Meetings International -  Conference Keynote Speaker Mushtaq A Memon photo

Mushtaq A Memon

Washington State University USA

Title: Integrative medicine - An upcoming trend in veterinary medicine

Biography:

Mushtaq Memon acquired his initial veterinary education in Pakistan before moving to the US, where he completed residency at the University of Illinois, Urbana-Champaign, and a  PhD in Theriogenology at the University of Minnesota, St. Paul.  He is a diplomat of the American College of Theriogenologists and has received his certification in acupuncture from the Chi Institute.   Dr. Memon taught at several veterinary colleges for a total of 35 years, including Oklahoma State University, Louisiana State University, Tufts University, and Washington State University (WSU).  He is very much a clinician-scientist, having authored or co-authored more than 170 publications, including two books: Food as Medicine and Brain Health.  Dr. Memon is a recognized scholar, having served as a Fulbright Scholar in Oman, United Arab Emirates, and Pakistan, and is the first veterinarian to serve as a Fulbright Ambassador.  He has also been an active presenter at scientific meetings, having presented at over 120 international and national functions.  Dr. Memon recently retired from WSU and moved with his family to Atlanta, GA, where he now provides integrative reproduction consultations at Loving Touch Veterinary Clinic.  Dr. Memon also currently serves as the Executive Director of the World association of Traditional Chinese Veterinary Medicine.

Abstract:

With the increasing interest in integrative therapies in human, animal owners are seeking similar therapies for their pets.  Integrative veterinary medicine, the combination of complementary and alternative therapies with conventional care, is increasingly prevalent in veterinary practice and a focus of clinical instruction in many academic teaching institutions.  However, the presenting complaints, therapeutic modalities, and patient population in an integrative medicine service have not been described. A retrospective analysis of 5,195 integrative patient treatment sessions in a veterinary academic teaching hospital demonstrated that patients most commonly received a combination of therapeutic modalities (39% of all treatment sessions). The 274 patients receiving multiple modalities were most frequently treated for neurologic and orthopedic disease (50.7% versus 49.6% of all presenting complaints, resp.).Older neutered or spayed dogs (mean age=9.0 years) and Dachshunds were treated more often than expected based on general population statistics. Acupuncture, laser therapy, electro acupuncture, and hydrotherapy were frequently administered (>50%patients). Neurologic patients were more likely to receive acupuncture, electroacupuncture, and therapeutic exercises but less likely than orthopedic patients to receive laser, hydrotherapy, or therapeutic ultrasound treatments (𝑃 < 0.05). The results suggest that the application of the specific modalities to orthopedic and neurologic diseases should be subjected to increased evidence-based investigations.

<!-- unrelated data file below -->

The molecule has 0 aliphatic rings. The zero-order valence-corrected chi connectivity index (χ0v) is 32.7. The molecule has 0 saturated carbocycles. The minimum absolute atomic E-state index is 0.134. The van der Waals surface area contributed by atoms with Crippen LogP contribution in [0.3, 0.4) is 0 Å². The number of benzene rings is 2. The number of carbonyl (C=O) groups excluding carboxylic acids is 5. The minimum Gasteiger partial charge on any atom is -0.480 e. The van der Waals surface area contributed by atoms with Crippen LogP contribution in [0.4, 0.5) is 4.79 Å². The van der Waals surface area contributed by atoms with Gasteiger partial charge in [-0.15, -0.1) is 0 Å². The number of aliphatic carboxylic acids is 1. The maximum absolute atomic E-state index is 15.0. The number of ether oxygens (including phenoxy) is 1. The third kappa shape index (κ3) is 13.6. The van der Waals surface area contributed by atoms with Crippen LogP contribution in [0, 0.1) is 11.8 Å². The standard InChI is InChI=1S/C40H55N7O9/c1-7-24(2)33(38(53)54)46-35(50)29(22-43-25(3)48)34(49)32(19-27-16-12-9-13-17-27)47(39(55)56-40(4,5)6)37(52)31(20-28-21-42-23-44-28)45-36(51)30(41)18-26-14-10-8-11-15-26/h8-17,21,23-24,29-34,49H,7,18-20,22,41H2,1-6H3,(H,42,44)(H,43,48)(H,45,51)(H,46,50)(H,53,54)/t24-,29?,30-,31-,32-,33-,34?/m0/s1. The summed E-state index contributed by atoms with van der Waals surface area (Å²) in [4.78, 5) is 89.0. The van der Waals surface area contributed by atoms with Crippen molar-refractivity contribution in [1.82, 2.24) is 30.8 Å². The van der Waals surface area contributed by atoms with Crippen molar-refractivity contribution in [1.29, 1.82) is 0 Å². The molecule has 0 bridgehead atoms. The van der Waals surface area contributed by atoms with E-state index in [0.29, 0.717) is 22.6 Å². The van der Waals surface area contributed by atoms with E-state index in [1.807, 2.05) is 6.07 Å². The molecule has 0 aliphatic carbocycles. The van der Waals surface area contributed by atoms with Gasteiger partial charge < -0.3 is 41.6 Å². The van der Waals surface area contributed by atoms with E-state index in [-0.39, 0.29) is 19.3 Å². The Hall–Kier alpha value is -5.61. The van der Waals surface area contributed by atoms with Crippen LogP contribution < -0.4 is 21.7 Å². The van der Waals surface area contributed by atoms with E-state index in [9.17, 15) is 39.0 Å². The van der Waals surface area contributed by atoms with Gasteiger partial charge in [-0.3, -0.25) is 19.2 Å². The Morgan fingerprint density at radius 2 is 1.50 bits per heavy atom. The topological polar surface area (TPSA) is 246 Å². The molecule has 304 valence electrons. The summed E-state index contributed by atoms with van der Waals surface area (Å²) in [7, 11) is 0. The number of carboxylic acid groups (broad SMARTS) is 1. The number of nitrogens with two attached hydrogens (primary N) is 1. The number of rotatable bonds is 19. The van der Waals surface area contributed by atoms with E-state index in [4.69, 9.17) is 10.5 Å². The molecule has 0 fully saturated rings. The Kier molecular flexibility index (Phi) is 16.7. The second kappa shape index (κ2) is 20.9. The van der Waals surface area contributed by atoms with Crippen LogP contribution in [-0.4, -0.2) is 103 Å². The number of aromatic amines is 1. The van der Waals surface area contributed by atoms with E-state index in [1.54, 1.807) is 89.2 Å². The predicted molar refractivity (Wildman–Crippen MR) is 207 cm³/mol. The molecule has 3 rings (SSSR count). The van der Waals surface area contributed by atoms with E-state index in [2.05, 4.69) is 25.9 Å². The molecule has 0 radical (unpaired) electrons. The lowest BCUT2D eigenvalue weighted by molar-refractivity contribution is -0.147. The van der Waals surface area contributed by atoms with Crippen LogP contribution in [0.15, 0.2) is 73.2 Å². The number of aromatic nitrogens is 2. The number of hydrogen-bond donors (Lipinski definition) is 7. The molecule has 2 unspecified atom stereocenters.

Meetings International -  Conference Keynote Speaker Jucelaine Haas photo

Jucelaine Haas

Federal University of Technology, Brazil

Title: Priming plants: A vaccine against diseases

Biography:

Jucelaine Haas is an Entomology Professor at the Federal University of Technology – Parana, in Brazil. Jucelaine field of research is insect-plant interactions, aiming at agricultural sustainability.

Abstract:

Plants suffer with the attack of microorganisms the same way that animals do. Diseases caused by viruses, bacteria and fungi can lead to great economical losses in agriculture. Just like animals, plants also have an ‘immune’ system that helps defend themselves against these aggressors. The defense mechanisms can be structural or substances derived from the plant secondary metabolism; and they may be constitutive or induced only after the plant receives damage. And after the plant is attacked, the plant keeps a long-term ‘memory’ from the pathogen stimuli leading to a more robust defense in the case of a future attack. Not only the aggressor can trigger this ‘defense priming’, but also substances called elicitors are able to act as vaccines, thus preparing the plant and enhancing its capacity for rapid and effective activation of cellular defense responses in the presence of a challenge. In contrast to direct induced defenses, only minimal fitness cost is associated with priming. This long-term primed state is usually associated with alterations to gene responsiveness. Several chemical elicitors have been described and proven to be effective in priming plants, such as salicylic acid, methyl salicylate and chitosan. The introduction of priming plants with chemical elicitors against pathogens as an agricultural practice could minimize the scope of agrochemicals and would contribute to a more sustainable agriculture.

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Peter L Nara

Biological Mimetics, Inc., USA

Title: Antibody neutralization of retargeted measles viruses

Biography:

Peter L  Nara, currently is the Chief Executive Officer, President, Chairman & co-founder of Biological Mimetics, Inc. and held the Endowed Eugene Lloyd Entrepreneurial Chair and Professor in Vaccinology, founding Center Director for the Center for Advanced Host Defense, Immunobiotics, and Translational Comparative Medicine in the Department of Biomedical Sciences, in the College of Veterinary Medicine at Iowa State University, is an Adjunct Professor of Microbiology/Immunology, Carver College of Medicine, University of Iowa. He holds a MSc in Immuno-pharmacology, a combined Doctor of Veterinary Medicine and PhD (retro-virology/oncogenesis) from The Ohio State University, 4 year combined residency in Comparative Pathology and NIH senior post-doctoral Fellowship at both the Armed Forces Institute of Pathology and the NIH respectively.

Abstract: